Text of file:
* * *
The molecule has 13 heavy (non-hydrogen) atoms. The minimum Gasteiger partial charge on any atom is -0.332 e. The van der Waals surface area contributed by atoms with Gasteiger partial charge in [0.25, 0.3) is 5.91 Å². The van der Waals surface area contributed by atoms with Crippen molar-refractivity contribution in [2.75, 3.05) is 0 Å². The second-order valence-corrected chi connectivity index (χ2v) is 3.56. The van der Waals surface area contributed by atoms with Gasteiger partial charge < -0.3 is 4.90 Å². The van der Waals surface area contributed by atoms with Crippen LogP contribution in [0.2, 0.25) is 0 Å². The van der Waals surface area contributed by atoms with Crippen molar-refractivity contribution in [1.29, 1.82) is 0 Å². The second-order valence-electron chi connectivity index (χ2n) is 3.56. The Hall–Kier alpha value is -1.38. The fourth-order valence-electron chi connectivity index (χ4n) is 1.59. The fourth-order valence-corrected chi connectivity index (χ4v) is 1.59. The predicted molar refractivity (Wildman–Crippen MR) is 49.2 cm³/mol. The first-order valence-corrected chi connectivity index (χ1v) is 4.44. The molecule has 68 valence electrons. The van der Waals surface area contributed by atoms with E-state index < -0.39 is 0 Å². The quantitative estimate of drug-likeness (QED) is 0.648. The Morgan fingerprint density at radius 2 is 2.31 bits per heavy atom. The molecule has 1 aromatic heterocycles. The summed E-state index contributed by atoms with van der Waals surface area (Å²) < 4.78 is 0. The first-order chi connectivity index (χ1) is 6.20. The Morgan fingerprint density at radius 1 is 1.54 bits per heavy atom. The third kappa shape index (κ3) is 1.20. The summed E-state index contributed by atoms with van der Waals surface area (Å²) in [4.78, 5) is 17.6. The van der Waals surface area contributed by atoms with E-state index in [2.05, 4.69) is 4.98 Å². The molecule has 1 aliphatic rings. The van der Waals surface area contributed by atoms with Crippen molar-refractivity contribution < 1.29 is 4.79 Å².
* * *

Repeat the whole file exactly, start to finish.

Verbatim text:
The molecule has 13 heavy (non-hydrogen) atoms. The minimum Gasteiger partial charge on any atom is -0.332 e. The van der Waals surface area contributed by atoms with Gasteiger partial charge in [0.25, 0.3) is 5.91 Å². The van der Waals surface area contributed by atoms with Crippen molar-refractivity contribution in [2.75, 3.05) is 0 Å². The second-order valence-corrected chi connectivity index (χ2v) is 3.56. The van der Waals surface area contributed by atoms with Gasteiger partial charge < -0.3 is 4.90 Å². The van der Waals surface area contributed by atoms with Crippen LogP contribution in [0.2, 0.25) is 0 Å². The van der Waals surface area contributed by atoms with Crippen molar-refractivity contribution in [1.29, 1.82) is 0 Å². The second-order valence-electron chi connectivity index (χ2n) is 3.56. The Hall–Kier alpha value is -1.38. The fourth-order valence-electron chi connectivity index (χ4n) is 1.59. The fourth-order valence-corrected chi connectivity index (χ4v) is 1.59. The predicted molar refractivity (Wildman–Crippen MR) is 49.2 cm³/mol. The first-order valence-corrected chi connectivity index (χ1v) is 4.44. The molecule has 68 valence electrons. The van der Waals surface area contributed by atoms with E-state index < -0.39 is 0 Å². The quantitative estimate of drug-likeness (QED) is 0.648. The Morgan fingerprint density at radius 2 is 2.31 bits per heavy atom. The molecule has 1 aromatic heterocycles. The summed E-state index contributed by atoms with van der Waals surface area (Å²) < 4.78 is 0. The first-order chi connectivity index (χ1) is 6.20. The Morgan fingerprint density at radius 1 is 1.54 bits per heavy atom. The third kappa shape index (κ3) is 1.20. The summed E-state index contributed by atoms with van der Waals surface area (Å²) in [4.78, 5) is 17.6. The van der Waals surface area contributed by atoms with E-state index in [2.05, 4.69) is 4.98 Å². The molecule has 1 aliphatic rings. The van der Waals surface area contributed by atoms with Crippen molar-refractivity contribution < 1.29 is 4.79 Å².